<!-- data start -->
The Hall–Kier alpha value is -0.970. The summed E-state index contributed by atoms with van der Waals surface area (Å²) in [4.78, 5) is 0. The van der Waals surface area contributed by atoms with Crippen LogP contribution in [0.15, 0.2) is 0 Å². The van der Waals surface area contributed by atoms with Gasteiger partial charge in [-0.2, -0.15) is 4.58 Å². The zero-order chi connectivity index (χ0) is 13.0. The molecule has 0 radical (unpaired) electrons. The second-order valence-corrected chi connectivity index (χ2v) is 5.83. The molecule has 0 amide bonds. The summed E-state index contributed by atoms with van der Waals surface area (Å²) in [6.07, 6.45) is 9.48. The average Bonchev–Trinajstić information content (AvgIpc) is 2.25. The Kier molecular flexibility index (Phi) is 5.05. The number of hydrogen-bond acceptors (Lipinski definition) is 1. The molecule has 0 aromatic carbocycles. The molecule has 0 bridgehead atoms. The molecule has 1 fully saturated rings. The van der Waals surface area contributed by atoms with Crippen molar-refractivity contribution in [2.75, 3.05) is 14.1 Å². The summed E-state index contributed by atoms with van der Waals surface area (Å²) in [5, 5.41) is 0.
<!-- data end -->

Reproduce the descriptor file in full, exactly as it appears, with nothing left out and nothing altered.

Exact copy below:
The Hall–Kier alpha value is -0.970. The summed E-state index contributed by atoms with van der Waals surface area (Å²) in [4.78, 5) is 0. The van der Waals surface area contributed by atoms with Crippen LogP contribution in [0.15, 0.2) is 0 Å². The van der Waals surface area contributed by atoms with Gasteiger partial charge in [-0.2, -0.15) is 4.58 Å². The zero-order chi connectivity index (χ0) is 13.0. The molecule has 0 radical (unpaired) electrons. The second-order valence-corrected chi connectivity index (χ2v) is 5.83. The molecule has 0 amide bonds. The summed E-state index contributed by atoms with van der Waals surface area (Å²) in [6.07, 6.45) is 9.48. The average Bonchev–Trinajstić information content (AvgIpc) is 2.25. The Kier molecular flexibility index (Phi) is 5.05. The number of hydrogen-bond acceptors (Lipinski definition) is 1. The molecule has 0 aromatic carbocycles. The molecule has 0 bridgehead atoms. The molecule has 1 fully saturated rings. The van der Waals surface area contributed by atoms with Crippen molar-refractivity contribution in [2.75, 3.05) is 14.1 Å². The summed E-state index contributed by atoms with van der Waals surface area (Å²) in [5, 5.41) is 0.